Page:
1. Spaceship Orion had been one of most elusive songs for me to transpose since my early days playing guitar. I could never get it quite right so that it sounded like the original recording. It has only been in the past few years that I’ve gone back to playing it. It works best with two guitars, obviously, but there is always the lack of background vocals to give it that etheral sound. It is still one of my favorite songs.

    1. Hi Bill aka Doc
      Been away for a few days…so apologies for being so slow in replying. Likewise a favourite of mine… and quite “distinct” from their other well-known hits. Oddly I don’t think I’ve ever tried to play it (I’m a piano guy) so I don’t know how it would translate to keyboard. A new project, I suppose! Anyway, thanks for the note and… should you get inclined to upload a Youtube performance of the song (playing) yourself, let me know. I’ll amend that “Orion” post to include your video.


  2. just learned this on guitar . forgot how much I loved this band. i hate that the only song the radio plays is Jackie Blue, great song but there are so many others too and this is near the top of my list. also working on Whippoorwill. tough one to sing but such a beautiful song.

    1. Interesting… you are second person to have spoken of learning to play this on guitar. Maybe the song’s not such an obscurity after all! In any case, the recording has, as mentioned, such an ethereal arrangement to fit with the fantasy/science fiction theme in the lyrics. As I said to “Doc”, if any of you decide to “Youtube” your own performance of the song, I’d be pleased to hear it and add it as a postscript to that post.
      Thanks for writing…

  3. ‘Spaceship Orion’ is one of my favorite songs of theirs as is ‘Within Without’ from the same album. Coincidentally, both songs are written and sung by Larry Lee I have noticed that I gravitate mostly to his songs with the band. There seems to be an underlying common thread to his songs. Both of these songs sound sad, disappointed, disillusioned and the fact that he is deeply searching for something comes out pretty clearly in the lyrics.
    I also really like ‘Colorado Song’ from this album and it too has a lyrical theme of searching and sadness, but this one was written by other members of the band. Altogether a great album.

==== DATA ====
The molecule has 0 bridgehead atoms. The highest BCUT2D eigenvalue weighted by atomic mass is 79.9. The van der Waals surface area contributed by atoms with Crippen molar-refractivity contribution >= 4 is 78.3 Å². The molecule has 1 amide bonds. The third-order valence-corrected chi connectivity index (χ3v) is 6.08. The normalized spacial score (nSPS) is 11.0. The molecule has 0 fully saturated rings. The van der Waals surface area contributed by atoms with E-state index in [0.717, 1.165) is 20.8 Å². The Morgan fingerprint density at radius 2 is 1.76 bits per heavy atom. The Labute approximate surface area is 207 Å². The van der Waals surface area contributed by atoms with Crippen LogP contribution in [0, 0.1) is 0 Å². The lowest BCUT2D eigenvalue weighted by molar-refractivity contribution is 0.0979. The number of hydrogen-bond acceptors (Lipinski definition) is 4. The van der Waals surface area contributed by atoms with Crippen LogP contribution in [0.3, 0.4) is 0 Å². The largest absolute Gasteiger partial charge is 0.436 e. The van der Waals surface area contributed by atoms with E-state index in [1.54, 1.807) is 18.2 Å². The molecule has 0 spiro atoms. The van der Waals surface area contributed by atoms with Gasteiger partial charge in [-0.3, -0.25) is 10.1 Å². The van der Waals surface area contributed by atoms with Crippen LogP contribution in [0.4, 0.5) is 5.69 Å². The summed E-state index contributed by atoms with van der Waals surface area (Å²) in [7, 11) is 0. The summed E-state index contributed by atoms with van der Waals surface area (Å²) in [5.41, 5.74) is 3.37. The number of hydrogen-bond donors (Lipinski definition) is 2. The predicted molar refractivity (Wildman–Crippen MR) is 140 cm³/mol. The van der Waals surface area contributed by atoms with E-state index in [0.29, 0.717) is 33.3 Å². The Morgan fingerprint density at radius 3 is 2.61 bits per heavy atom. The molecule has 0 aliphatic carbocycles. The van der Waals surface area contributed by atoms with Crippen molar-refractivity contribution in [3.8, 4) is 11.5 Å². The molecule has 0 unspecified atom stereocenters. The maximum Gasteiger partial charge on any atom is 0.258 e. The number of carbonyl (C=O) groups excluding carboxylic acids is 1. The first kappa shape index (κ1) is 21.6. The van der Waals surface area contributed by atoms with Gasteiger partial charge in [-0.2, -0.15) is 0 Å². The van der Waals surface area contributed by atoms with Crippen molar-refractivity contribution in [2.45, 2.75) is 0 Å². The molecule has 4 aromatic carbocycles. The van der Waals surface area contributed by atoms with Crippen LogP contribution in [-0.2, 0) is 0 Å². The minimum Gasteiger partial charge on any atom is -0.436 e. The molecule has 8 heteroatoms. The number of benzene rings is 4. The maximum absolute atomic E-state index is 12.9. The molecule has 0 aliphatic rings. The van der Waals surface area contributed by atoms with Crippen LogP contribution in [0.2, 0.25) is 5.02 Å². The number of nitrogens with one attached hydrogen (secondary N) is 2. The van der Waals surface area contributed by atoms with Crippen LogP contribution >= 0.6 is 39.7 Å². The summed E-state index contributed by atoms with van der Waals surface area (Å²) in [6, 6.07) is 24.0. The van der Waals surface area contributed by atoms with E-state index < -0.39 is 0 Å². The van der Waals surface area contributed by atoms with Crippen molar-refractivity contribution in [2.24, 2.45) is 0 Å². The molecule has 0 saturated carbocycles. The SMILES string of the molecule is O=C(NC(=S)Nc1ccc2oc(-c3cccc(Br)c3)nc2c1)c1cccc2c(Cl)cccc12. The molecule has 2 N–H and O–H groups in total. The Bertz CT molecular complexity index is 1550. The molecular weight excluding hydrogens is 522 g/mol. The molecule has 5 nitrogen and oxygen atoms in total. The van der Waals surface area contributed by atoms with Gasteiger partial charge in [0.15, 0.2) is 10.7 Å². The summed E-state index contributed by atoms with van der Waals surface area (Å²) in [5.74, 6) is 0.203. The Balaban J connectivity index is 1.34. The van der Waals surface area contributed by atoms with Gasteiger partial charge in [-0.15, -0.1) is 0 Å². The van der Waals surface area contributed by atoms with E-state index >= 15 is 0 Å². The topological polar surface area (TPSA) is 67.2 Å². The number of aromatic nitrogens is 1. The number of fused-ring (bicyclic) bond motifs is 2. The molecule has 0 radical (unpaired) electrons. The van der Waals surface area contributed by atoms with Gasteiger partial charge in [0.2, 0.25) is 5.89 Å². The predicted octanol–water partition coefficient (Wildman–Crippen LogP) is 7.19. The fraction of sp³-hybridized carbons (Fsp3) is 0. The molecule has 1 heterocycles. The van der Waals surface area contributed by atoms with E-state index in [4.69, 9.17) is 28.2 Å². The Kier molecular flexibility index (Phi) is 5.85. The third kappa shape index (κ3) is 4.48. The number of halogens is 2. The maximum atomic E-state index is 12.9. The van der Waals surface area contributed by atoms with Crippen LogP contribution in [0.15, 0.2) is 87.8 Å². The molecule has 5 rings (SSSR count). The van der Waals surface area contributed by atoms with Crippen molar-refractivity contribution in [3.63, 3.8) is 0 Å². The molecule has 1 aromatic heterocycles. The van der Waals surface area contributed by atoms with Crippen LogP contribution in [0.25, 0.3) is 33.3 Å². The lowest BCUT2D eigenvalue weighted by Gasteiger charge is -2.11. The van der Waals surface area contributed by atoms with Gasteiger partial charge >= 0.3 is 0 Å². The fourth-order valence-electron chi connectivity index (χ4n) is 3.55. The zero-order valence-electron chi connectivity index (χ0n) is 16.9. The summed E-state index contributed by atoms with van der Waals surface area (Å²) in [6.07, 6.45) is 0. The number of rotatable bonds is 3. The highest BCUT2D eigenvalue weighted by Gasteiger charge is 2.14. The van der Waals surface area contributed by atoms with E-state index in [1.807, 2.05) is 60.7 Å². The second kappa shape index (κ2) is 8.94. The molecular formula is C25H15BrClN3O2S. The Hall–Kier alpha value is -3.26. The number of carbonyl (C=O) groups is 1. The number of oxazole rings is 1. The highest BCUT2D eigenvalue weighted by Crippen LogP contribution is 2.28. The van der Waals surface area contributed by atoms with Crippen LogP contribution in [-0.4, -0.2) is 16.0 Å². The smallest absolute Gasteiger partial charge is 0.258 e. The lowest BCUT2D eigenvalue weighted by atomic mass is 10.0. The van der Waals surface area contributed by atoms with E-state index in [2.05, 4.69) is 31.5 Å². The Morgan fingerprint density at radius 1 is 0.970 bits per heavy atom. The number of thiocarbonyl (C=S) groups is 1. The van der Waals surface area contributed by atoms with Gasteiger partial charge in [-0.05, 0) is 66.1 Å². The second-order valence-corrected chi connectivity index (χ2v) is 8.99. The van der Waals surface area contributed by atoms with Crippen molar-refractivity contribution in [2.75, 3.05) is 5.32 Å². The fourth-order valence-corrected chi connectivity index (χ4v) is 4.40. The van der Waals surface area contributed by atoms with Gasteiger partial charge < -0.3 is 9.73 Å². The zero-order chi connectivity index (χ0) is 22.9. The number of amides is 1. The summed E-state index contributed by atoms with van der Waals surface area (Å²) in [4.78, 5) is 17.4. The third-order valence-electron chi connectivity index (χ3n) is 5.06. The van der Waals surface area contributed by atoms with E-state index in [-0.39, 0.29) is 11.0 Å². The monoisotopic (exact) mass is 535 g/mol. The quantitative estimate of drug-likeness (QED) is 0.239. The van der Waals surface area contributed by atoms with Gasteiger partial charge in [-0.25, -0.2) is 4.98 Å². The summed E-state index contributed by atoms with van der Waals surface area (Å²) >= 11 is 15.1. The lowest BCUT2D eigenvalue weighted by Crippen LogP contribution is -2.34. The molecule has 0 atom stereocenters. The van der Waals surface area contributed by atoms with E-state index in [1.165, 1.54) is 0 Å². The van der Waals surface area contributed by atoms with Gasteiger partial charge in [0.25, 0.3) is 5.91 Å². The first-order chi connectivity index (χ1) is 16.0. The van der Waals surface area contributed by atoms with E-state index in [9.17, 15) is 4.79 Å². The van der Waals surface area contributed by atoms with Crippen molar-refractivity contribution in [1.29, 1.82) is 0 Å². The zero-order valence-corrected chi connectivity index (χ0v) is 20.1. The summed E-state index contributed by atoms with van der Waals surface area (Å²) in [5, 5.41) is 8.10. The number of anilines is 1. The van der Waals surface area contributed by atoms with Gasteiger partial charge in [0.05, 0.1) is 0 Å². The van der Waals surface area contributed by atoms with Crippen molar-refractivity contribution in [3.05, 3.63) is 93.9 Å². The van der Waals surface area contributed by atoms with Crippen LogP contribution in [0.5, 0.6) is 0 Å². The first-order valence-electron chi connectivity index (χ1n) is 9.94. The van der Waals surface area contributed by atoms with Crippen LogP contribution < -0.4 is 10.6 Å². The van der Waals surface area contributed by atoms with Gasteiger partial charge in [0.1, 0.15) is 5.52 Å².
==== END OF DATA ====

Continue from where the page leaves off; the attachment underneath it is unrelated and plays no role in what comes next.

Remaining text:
Thanks for writing a post about this song. It’s too good a tune to remain forgotten.

  4. This song came up very much by accident one day (recently) when my wife started humming/singing it very much out of the blue. It prompted me to dig it out of our collection and play it probably for the first time in close to 30 years. Forgot how good it actually was and after looking at the lyrics closely I was nearly dumfounded. What actually promptly Larry Lee to write a song like this when the rest of the collection is nearly polarized as compared to this song. The rest of the members obviously had no problem including it with the collection. As you stated it does have an ethereal quality to it and in my opinion a spiritual quality to it as well. Makes me wonder how many other songs Larry Lee has that never got recorded in the mainstream of music. The OMD from I gathered were not going to be wrangled in to some monster record company and change what they were at the time and was evidenced by a refusal to re-locate to Southern California which in my opinion would have succumbed them to the whims of producers that may have had other ideas on how to produce their music. Happens from time to time and the end result is a music quality that diverges significantly sometimes and abandons the original mission whatever that might be. In short not being true to themselves and what got them there in the first place.
    At little off the subject but a couple other artists/songs come to mind that parallel your theme(s) centered around obscurity. One is Glenn Campbell’s song “Wichita Lineman”. Wichita has an ethereal quality to it and is in my opinion very different from the rest of what Glenn Campbell did. On the other hand the Doors were “off the charts” different from anything else that came out at the time. Nobody sounded like the Doors and Jim Morrison solidified that “stamp”. Their music is still locked up and forbidden to be used by anyone musically or commercially to this day. Enough said there.

    I like your forum(s) and it makes me think about some of the obscurities that occasionally occur in songwriting.